I don't have any actual memories of the time I lived with my grandparents, probably because I was so young. I don't know what life was really like; how my parents treated one another, or how they treated me. I do know that my dad was already drinking back then, and that he liked to gamble. I found a note among my mother's things that he had written to her back then, apologizing for losing the grocery money, and though I'm not sure he was an alcoholic at that point, I know from other letters that I've read since my mom's death, that his drinking and gambling caused problems between the two of them. Knowing what the environment was like when I was older and my dad was drinking, I have a feeling from the tone of those letters, that our time in my grandparents' home wasn't all that peaceful either.
My memory, what came up when I started tapping on my fear of leaving Pittsburgh, was of myself as a little girl, standing on the front stoop of our new house in the rain, holding a big plastic baby doll under my arm that was almost bigger than myself, watching the moving truck drive away, tears in my eyes, thinking: "Who will love me now?" Unthinkingly, as I tapped, I said the words out loud, and as I did, they became more of a scream than a question, and before I knew it, I was crumpled into the fetal position, eyes scrunched closed, repeating those words over and over and over again.
Eventually the emotions subsided, and surprisingly, it didn't take all that long. Only a few minutes really. I was amazed at the power that memory held for me, as well as at the quickness of the release. As I thought about it, I could understand why I've felt so much fear about leaving Pittsburgh and moving to Nashville. It was all connected to that little girl in my memory who had to leave behind her grandparents and the home where she'd felt safe and loved, to go to a new place, a strange place. She didn't know what she'd find there. She didn't know if she'd be loved there, or even if she'd be safe there, like she had been with her grandparents.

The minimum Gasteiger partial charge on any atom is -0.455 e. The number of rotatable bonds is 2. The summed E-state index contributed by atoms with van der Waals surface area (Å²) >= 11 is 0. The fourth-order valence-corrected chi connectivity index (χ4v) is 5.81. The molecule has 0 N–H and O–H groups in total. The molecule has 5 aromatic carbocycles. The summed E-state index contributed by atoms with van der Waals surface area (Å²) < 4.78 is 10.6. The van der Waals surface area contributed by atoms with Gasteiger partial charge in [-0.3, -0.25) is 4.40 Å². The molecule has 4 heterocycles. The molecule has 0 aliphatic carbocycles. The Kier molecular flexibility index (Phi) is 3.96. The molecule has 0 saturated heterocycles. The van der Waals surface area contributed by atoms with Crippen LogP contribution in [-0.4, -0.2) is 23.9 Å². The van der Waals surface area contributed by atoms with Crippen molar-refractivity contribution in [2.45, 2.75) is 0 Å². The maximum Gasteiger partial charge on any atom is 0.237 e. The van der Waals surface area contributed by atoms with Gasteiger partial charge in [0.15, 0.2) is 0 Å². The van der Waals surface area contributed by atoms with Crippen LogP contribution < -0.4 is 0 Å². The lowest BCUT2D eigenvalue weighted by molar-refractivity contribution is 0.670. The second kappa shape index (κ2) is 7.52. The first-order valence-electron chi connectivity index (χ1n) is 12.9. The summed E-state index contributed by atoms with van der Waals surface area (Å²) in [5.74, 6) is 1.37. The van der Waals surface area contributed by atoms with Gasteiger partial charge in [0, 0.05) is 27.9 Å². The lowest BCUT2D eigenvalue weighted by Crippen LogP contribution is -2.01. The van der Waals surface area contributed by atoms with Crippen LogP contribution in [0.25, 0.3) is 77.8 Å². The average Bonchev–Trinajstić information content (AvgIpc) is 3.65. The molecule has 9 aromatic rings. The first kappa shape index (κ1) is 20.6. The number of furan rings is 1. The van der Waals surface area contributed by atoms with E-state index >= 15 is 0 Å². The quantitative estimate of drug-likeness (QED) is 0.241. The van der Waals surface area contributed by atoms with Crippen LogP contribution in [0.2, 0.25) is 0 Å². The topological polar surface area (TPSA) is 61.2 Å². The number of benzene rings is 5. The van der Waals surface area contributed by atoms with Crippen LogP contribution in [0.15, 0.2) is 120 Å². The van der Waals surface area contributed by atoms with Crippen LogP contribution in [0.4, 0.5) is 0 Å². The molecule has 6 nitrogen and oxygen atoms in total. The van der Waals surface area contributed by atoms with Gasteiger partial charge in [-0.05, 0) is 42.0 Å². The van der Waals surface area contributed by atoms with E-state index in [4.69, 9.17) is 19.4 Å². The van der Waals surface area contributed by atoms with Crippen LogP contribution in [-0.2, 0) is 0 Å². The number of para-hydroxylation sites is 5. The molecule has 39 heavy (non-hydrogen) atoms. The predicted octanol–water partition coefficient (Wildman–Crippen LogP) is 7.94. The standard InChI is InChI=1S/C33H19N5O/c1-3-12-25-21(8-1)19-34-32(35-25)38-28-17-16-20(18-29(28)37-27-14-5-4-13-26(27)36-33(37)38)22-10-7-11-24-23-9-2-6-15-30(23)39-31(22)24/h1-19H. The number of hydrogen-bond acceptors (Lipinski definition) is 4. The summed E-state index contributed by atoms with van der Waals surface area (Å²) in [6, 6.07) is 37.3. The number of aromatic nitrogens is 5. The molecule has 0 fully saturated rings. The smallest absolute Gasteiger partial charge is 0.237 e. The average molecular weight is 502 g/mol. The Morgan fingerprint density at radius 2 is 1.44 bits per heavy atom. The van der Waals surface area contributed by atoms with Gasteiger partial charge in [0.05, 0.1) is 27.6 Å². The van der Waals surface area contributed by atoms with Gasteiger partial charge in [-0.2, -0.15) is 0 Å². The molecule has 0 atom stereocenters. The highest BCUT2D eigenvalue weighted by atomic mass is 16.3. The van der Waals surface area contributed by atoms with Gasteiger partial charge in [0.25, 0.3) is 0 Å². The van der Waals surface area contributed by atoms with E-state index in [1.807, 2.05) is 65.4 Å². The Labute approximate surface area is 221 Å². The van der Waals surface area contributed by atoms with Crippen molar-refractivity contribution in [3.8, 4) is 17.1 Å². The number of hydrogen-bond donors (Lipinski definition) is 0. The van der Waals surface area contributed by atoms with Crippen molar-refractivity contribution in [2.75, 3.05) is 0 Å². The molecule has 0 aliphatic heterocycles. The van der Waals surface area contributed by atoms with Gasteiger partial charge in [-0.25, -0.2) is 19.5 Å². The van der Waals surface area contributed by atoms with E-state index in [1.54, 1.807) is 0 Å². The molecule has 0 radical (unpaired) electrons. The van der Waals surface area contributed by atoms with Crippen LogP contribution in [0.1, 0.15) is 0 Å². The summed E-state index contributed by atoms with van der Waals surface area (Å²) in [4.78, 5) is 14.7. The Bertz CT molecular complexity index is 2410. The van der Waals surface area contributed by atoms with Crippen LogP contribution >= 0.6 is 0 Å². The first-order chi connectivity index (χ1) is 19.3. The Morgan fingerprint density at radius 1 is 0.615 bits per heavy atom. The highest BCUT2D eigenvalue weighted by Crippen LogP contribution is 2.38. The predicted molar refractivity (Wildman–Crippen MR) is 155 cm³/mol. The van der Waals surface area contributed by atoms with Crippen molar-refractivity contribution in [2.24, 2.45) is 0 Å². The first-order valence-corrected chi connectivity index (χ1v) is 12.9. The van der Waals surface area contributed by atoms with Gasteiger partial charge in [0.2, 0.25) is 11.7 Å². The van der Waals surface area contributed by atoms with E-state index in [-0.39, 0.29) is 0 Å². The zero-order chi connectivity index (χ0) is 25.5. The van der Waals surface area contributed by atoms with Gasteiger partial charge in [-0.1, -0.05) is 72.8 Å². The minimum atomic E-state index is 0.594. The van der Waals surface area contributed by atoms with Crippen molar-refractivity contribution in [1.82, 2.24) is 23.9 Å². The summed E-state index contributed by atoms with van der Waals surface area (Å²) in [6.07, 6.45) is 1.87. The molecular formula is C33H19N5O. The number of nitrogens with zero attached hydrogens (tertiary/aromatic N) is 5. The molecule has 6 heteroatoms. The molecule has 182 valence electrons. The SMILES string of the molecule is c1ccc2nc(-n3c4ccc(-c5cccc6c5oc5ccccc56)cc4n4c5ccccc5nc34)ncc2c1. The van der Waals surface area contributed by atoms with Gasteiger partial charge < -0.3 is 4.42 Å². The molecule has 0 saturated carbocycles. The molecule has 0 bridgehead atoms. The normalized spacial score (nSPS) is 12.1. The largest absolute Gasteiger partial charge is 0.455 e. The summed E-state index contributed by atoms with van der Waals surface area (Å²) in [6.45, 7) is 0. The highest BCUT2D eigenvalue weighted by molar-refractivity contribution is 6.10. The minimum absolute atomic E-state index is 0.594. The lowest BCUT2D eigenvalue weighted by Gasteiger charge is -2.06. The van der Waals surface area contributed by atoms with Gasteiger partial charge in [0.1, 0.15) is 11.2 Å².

That little girl's fears have been buried deep within me for a very long time. It's no wonder that as I'm preparing to leave a home that has nurtured and cocooned me, a practice that has supported and nourished me, and a community of people who have accepted me and loved me just the way I am, with all my strange chantings and languages, my other knowingness, my drums and my rattles, that her fears would come to the surface as my own.
That small child didn't have any control over where she was going all those years ago. It wasn't her choice to move to a new city and a new home, to leave her grandparents behind. At that age, she probably didn't even have a cognitive understanding of all that was happening. She was all feelings and emotions. And as Candace Pert has shared in her book, Molecules of Emotion, those emotions left a chemical imprint in my body that needed to be released, so that I could move forward free of that past experience.
As an adult, I'm making this choice. I'm choosing to leave behind that which I know and love, in exchange for the opportunity to be closer to my family. But just like that little girl I used to be, I don't know what I'll find when I get there. I don't know who will love and accept me, with all my 'gifts.' But I do know that since I've released that old fear, my heart feels more open. In the days since that healing occurred, I've spent more time at home and less in my car. And I know that the more I take care of my stuff, the more God will work to move me forward. So I'm looking forward to what comes next, instead of fearing it. It's a much more comfortable place to be.